2Pac's violent name game Review: As 'Makaveli,' an unprincely Tupac Shakur took violence to a new level on his last album.

November 06, 1996|By J.D. Considine | J.D. Considine,SUN POP MUSIC CRITIC

It looks as if Tupac Shakur is going to be haunting the music world for some time. Just before he died of gunshot wounds sustained during a drive-by shooting in Las Vegas Sept. 7, he had finished work on a new project that he planned to release in an "underground" fashion -- that is, with no hype, no publicity and no mention of his rap moniker, 2Pac. Instead, the album would go out under an alias: Makaveli.

Well, the alias part went as planned. But given the circumstances, it's understandable that there was something more than an underground buzz preceding the release yesterday of "The Don Killuminati" (Death Row/Interscope 90039).

Nor will it be surprising if the Makaveli album angers rap bashers even more than a typical 2Pac album would. Not only are these tracks riddled with gunfire and profanity, but the cover features a portrait of 2Pac, in his signature bandanna, hanging from a cross with a "Parental Advisory Explicit Lyrics" sticker placed strategically across his midsection. Even though the image is accompanied by a statement from Makaveli insisting that "In no way is this portrait an expression of disrespect for Jesus Christ," it's a fair bet that conservative Christians will still be angered by the image.

But so what if they are? According to his record company, 2Pac had based this mob-tough persona on the teachings of Niccolo Machiavelli's "The Prince." Surely, then, he was inspired by Machiavelli's observation that "one ought to be both feared and loved, but as it is difficult for the two to go together, it is much safer to be feared than loved "

"The Don Killuminati" certainly starts off as if Makaveli wanted to be feared. In the album's intro, a "music news" announcer treats the release of the Makaveli album as 2Pac's response to a "conspiracy" by New York rappers "to assassinate the character of not only Mr. Shakur but Death Row Records itself."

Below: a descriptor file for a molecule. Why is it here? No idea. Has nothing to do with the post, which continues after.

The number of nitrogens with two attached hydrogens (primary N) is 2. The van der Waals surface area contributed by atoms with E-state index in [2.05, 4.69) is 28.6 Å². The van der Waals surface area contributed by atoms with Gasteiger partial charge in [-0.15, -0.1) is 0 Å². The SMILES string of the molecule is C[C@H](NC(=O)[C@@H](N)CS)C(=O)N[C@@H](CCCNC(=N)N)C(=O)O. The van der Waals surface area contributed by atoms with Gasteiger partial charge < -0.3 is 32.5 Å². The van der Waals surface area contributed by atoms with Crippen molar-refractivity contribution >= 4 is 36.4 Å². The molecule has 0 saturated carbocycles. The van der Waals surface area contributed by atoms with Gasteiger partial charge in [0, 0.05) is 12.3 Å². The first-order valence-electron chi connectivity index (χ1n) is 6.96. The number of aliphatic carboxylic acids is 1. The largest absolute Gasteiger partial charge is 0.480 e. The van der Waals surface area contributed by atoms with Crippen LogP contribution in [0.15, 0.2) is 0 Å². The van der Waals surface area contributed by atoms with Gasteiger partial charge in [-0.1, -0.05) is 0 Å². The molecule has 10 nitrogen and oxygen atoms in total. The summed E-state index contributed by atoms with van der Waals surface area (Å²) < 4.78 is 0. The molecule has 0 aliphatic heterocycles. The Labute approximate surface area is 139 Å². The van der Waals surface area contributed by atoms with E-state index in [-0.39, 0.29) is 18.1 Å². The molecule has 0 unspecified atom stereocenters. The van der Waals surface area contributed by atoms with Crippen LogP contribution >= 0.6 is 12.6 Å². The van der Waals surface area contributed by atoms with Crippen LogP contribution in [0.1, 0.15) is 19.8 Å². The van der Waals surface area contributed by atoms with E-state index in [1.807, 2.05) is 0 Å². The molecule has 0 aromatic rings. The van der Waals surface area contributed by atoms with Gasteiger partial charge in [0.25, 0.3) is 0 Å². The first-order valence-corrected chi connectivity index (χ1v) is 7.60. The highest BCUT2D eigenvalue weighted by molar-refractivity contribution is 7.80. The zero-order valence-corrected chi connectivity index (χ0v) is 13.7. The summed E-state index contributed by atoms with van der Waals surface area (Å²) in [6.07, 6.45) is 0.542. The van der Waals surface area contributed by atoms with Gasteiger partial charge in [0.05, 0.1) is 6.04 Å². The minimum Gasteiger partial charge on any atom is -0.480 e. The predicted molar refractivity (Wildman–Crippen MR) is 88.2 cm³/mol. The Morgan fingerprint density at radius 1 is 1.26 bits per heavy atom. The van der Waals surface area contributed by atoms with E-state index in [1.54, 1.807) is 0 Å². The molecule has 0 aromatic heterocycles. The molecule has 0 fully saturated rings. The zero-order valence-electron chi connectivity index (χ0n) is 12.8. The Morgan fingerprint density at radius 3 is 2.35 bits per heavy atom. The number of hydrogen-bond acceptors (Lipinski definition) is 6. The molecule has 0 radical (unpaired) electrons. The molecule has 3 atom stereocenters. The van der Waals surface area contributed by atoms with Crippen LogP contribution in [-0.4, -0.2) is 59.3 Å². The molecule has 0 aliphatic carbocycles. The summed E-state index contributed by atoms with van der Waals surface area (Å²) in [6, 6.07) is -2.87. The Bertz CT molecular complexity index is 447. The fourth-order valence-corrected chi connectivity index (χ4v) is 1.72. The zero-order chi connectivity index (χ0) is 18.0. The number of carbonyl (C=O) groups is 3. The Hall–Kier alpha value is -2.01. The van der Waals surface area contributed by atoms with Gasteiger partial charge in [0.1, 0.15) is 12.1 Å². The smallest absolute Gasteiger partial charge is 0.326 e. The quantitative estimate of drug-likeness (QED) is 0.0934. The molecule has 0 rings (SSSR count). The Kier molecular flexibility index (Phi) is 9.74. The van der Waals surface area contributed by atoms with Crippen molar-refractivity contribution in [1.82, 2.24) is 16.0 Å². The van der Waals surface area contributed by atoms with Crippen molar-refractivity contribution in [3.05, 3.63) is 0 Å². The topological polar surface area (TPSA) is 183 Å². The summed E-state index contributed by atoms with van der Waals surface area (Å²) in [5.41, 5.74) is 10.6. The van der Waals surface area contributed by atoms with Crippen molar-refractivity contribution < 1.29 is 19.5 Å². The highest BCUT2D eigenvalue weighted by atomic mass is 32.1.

Considering the number of rumors linking 2Pac's death to a rivalry between Death Row and the New York-based Bad Boy Records, this bit of fiction is chilling, indeed. But the track not only alludes to Bay Boys acts Notorious B.I.G. and Mobb Deep (referred to as "Mobb Sleep" and "Notorious P.I.G."), but uses gunshots to segue into "Bomb First," a dark, sonically disjointed rap in which Makaveli challenges such "punks" to step up or back off.

This is, as one line in the rap puts it, "extreme venom." But the entire point of the Makaveli project apparently was to create a persona so hard and amoral that it would make all the other fake gangsta rappers seem like softies. So even though the slow-thumping "Hail Mary" finds Makaveli insisting, "I ain't no killer," he's quick to add, " but don't push me."

Needless to say, "The Don Killuminati" is full of tracks in which Makaveli gets pushed. It isn't just tracks like "To Live & Die In L.A." or "Life as an Outlaw" that ooze blood through the speakers; even "Me and My Girlfriend" is full of chattering gats, as Makaveli and his woman do a " '96 Bonnie and Clyde automatic gunfire exorcising all demons."

"Romeo and Juliet" it ain't.

That lack of tenderness, though, is probably the album's greatest miscalculation. No matter how many times "Against All Odds" finds 2Pac repeating that "this is the realest [stuff] I ever wrote," it's because he plays down his tender side that Makaveli ultimately rings false.

Because as much as he tried to inflate the character's macho posturing and unrelenting bloodlust, what 2Pac ended up with was an empty shell. It's a shame he never saw that; it might have kept him from ending up a victim of the kind of attitude Makaveli embodies.

By any other name

To hear excerpts from "The Don Killuminati," call Sundial at (410) 783-1800 and enter the four-digit code 6119.

Pub Date: 11/06/96

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